Win98 gets very tricky. It has a preemptive scheduler (but a pretty hacky implementation), unless you are one of the many legacy 16 bit Applications that is left around (like any DOS or Win3.1 Application and most games). Then each of those Apps have to cooperate and give up time, and can either hold everyone else up, or only hold up all the other 16 bit Applications (depending on type of App and many other variables). Since it was these older 16 bit Applications that have the biggest problem with "not playing well with others", it is like saying, "we'll have a moderator, except for the really immature and over emotional people". In best conditions it works alright, in some conditions it does not.

Mac OS is greyer still. It has a very small preemptive scheduler (called a NanoKernel -- which implies very small) that will schedule interupts and some low level tasks. This is used so that drivers (software that talks to devices like the keyboard, mouse, serial ports, etc.) always get the needed amount of time.

The User Interface part of Mac Applications is Cooperative -- sort of. A program has to give up time to others -- but it does that by just trying to find out what the next thing it has to do is. Every time a program tries to see if the mouse has been moved or the keyboard touched, or a menu selected or any event has happened (which they need to do all the time), the System gives time to other Apps. The OS can even change the amount of time that is given over to other Apps to help "tune things" and make sure Apps are getting a more fair share (1). Plus, just calling some System calls besides the WaitNextEvent() call (which you do a lot in the Mac) can give the System a chance to give others their fair share of time (2). This would be like allowing a speaker to talk as long as they want, but as soon as you take a breath or check their notes, the other guys get their chance to butt-in and take over. It is sort of a Forced Cooperative System.

(1) Copland had an interesting Dynamic Tuning capability. Where if you didn't give up enough time, or too much, it would just sort of change your code so that you worked better. I think some of that has leaked into Mac OS 8, but I'm not 100% sure.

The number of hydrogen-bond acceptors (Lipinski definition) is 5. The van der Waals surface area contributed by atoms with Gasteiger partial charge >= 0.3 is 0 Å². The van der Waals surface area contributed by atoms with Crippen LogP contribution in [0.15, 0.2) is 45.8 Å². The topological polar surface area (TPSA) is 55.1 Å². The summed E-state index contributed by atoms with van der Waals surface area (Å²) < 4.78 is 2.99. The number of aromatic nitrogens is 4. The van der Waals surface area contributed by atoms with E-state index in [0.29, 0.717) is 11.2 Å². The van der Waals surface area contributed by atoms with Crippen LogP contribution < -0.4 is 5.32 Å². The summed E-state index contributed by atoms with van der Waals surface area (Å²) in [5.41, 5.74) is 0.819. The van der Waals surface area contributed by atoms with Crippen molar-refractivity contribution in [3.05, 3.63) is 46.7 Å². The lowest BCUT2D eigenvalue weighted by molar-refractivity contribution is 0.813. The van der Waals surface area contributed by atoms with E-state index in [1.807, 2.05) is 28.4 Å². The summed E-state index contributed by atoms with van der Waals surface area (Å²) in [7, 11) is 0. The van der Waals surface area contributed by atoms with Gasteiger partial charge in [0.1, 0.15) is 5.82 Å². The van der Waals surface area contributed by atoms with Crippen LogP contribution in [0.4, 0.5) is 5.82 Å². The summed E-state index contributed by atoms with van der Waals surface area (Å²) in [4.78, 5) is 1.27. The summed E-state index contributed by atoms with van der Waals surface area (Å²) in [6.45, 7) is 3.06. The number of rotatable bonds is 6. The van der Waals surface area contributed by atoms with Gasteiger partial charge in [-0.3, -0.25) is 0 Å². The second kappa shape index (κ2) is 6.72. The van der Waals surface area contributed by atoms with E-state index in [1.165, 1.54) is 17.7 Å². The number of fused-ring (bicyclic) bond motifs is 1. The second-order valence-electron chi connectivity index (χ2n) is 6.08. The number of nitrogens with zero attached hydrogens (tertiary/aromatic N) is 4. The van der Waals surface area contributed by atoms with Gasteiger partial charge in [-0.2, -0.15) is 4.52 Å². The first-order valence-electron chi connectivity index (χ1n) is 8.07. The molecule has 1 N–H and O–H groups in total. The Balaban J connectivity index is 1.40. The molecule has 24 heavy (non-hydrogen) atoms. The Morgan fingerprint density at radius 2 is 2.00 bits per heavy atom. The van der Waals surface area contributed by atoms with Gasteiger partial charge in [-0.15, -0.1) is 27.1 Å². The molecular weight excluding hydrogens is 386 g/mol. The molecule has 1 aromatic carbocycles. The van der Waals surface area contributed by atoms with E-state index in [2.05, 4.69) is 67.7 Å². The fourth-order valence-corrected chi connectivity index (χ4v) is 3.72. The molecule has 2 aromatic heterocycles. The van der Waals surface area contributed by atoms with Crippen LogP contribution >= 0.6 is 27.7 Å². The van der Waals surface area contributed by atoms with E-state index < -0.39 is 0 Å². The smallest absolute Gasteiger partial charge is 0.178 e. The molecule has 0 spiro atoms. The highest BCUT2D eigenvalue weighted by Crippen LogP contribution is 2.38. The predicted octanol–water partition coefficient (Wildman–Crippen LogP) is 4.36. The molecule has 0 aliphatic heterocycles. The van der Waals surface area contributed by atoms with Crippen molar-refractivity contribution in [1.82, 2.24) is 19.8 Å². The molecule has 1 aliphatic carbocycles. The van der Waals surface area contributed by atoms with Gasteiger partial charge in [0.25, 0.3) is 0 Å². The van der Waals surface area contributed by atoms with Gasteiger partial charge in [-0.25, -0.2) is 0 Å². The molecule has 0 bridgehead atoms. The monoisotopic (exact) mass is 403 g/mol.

(2) In the Mac OS I think there is currently on one or two other calls besides WaitNextEvent() that will give time to others. But they are there. Apple could add more, and make the Mac OS more and more forced cooperative.

But wait, there's more. Mac Applications can spin off low level preemptive threads (TimeManager or VBL Tasks) to do some things. So for example, if you want to download something in the background like compress, decompress, print, do a filter, render or compile and so on (the most likely background type of tasks), you can spawn part (or all) that functionality into one of these low-level preemptive tasks. The Interface may be held up while some piggy App pontificates, but as soon as the App gets it's time again, it turns out his page (assistant) has been doing research, preparing his notes, and basically been helpful during all that time.

These tasks are annoyingly low-level, and a tad more difficult to work with than higher-level tasks in other systems -- but they work. And it would probably only add like 2 - 5% more work in an Application overall to develop them right. The problem is that too few are actually using them well.

The fact is that many parts of the Mac are Preemptive, and many parts of Windows are not (and other parts are often just a really poor implementation). The fact that you can Force-Quit (Option-Command-Escape) a Mac Application that is "hung" (poorly behaving) proves that at least some parts of the OS are being run preemptively. Of course the Mac has some ugly parts as well (like some programs that use out-of-date Mac Toolbox routines that won't release time until completed -- even when there are better routines available).


Both machines at the mercy of bad Applications. Just the Mac is slightly more so than Windows -- but I think Windows has more bad Application to make up for it. Internet Explorer is a great example of this on the Mac -- it makes itself faster by not releasing as much time to other programs as it should (even when it is in the background). If you are only running that one App, it doesn't really matter. But if you try to do something like compile in the forground while just having Explorer running in the background, your machine slows down an amazing amount. But I think it does about the same thing on Windows by just bumping it's priority up -- effectively doing the same thing (or it could).

In general, I think the Win95/Win98 scheduler works slightly better than the current Mac Scheduler over all (or at least in the best case). But it is very slight advantage, and it only applies if you are running all well behaved 32 Bit Apps. Once you throw in bad Apps, of which there are many, it kinda goes to hell. I've had many more problems with serious performance degradation or ugly artifacts with Windows Apps. So much so that it is my opinion that while I believe that a great configuration of Windows95/98 will just barely out-perform a great configuration of Mac, I also know that on average it is almost undecernable, and a bad configuration of both seems to have Windows behaving far worse than a similar Mac.

The whole point of this article is just to give a very basic explanation of how MultiTasking and Scheduling works in general and on various platforms. In a later article I can go into the more technical and specific explanations.

Created: 12/19/98
Updated: 11/09/02